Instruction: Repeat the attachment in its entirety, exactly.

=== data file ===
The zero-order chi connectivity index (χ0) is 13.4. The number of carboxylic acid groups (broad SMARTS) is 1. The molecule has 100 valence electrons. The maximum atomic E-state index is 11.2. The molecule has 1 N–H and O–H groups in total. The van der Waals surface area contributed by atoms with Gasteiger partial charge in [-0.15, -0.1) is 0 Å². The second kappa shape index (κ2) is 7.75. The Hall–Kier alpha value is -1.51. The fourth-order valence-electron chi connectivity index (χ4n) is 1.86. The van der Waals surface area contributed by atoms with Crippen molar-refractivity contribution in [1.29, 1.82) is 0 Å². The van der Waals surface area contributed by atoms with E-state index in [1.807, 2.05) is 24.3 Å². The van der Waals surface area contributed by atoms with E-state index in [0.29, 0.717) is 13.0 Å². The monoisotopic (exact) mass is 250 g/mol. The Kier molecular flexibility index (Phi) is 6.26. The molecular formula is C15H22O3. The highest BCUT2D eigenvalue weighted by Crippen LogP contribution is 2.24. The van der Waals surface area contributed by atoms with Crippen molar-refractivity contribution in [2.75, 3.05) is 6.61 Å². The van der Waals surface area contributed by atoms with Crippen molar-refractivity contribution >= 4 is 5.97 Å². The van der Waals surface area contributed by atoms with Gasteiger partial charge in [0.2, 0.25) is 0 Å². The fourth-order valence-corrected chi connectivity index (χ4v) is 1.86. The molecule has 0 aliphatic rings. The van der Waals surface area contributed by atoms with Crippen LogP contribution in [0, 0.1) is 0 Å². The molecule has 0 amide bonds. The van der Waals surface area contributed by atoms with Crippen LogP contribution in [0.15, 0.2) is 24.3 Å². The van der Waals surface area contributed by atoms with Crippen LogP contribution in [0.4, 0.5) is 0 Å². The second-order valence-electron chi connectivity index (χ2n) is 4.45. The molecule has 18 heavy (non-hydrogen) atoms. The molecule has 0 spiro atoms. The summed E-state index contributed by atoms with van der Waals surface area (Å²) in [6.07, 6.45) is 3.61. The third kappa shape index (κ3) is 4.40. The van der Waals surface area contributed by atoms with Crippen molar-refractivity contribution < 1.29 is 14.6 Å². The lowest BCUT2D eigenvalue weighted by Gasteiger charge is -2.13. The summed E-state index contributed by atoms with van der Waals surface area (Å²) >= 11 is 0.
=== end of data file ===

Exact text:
The zero-order chi connectivity index (χ0) is 13.4. The number of carboxylic acid groups (broad SMARTS) is 1. The molecule has 100 valence electrons. The maximum atomic E-state index is 11.2. The molecule has 1 N–H and O–H groups in total. The van der Waals surface area contributed by atoms with Gasteiger partial charge in [-0.15, -0.1) is 0 Å². The second kappa shape index (κ2) is 7.75. The Hall–Kier alpha value is -1.51. The fourth-order valence-electron chi connectivity index (χ4n) is 1.86. The van der Waals surface area contributed by atoms with Crippen molar-refractivity contribution in [1.29, 1.82) is 0 Å². The van der Waals surface area contributed by atoms with E-state index in [1.807, 2.05) is 24.3 Å². The van der Waals surface area contributed by atoms with E-state index in [0.29, 0.717) is 13.0 Å². The monoisotopic (exact) mass is 250 g/mol. The Kier molecular flexibility index (Phi) is 6.26. The molecular formula is C15H22O3. The highest BCUT2D eigenvalue weighted by Crippen LogP contribution is 2.24. The van der Waals surface area contributed by atoms with Crippen molar-refractivity contribution in [2.75, 3.05) is 6.61 Å². The van der Waals surface area contributed by atoms with Crippen molar-refractivity contribution >= 4 is 5.97 Å². The van der Waals surface area contributed by atoms with Gasteiger partial charge in [0.2, 0.25) is 0 Å². The fourth-order valence-corrected chi connectivity index (χ4v) is 1.86. The molecule has 0 aliphatic rings. The van der Waals surface area contributed by atoms with Crippen LogP contribution in [0, 0.1) is 0 Å². The molecule has 0 amide bonds. The van der Waals surface area contributed by atoms with Crippen LogP contribution in [0.15, 0.2) is 24.3 Å². The van der Waals surface area contributed by atoms with Crippen LogP contribution in [0.4, 0.5) is 0 Å². The second-order valence-electron chi connectivity index (χ2n) is 4.45. The molecule has 18 heavy (non-hydrogen) atoms. The molecule has 0 spiro atoms. The summed E-state index contributed by atoms with van der Waals surface area (Å²) in [6.07, 6.45) is 3.61. The third kappa shape index (κ3) is 4.40. The van der Waals surface area contributed by atoms with Crippen molar-refractivity contribution < 1.29 is 14.6 Å². The lowest BCUT2D eigenvalue weighted by Gasteiger charge is -2.13. The summed E-state index contributed by atoms with van der Waals surface area (Å²) >= 11 is 0.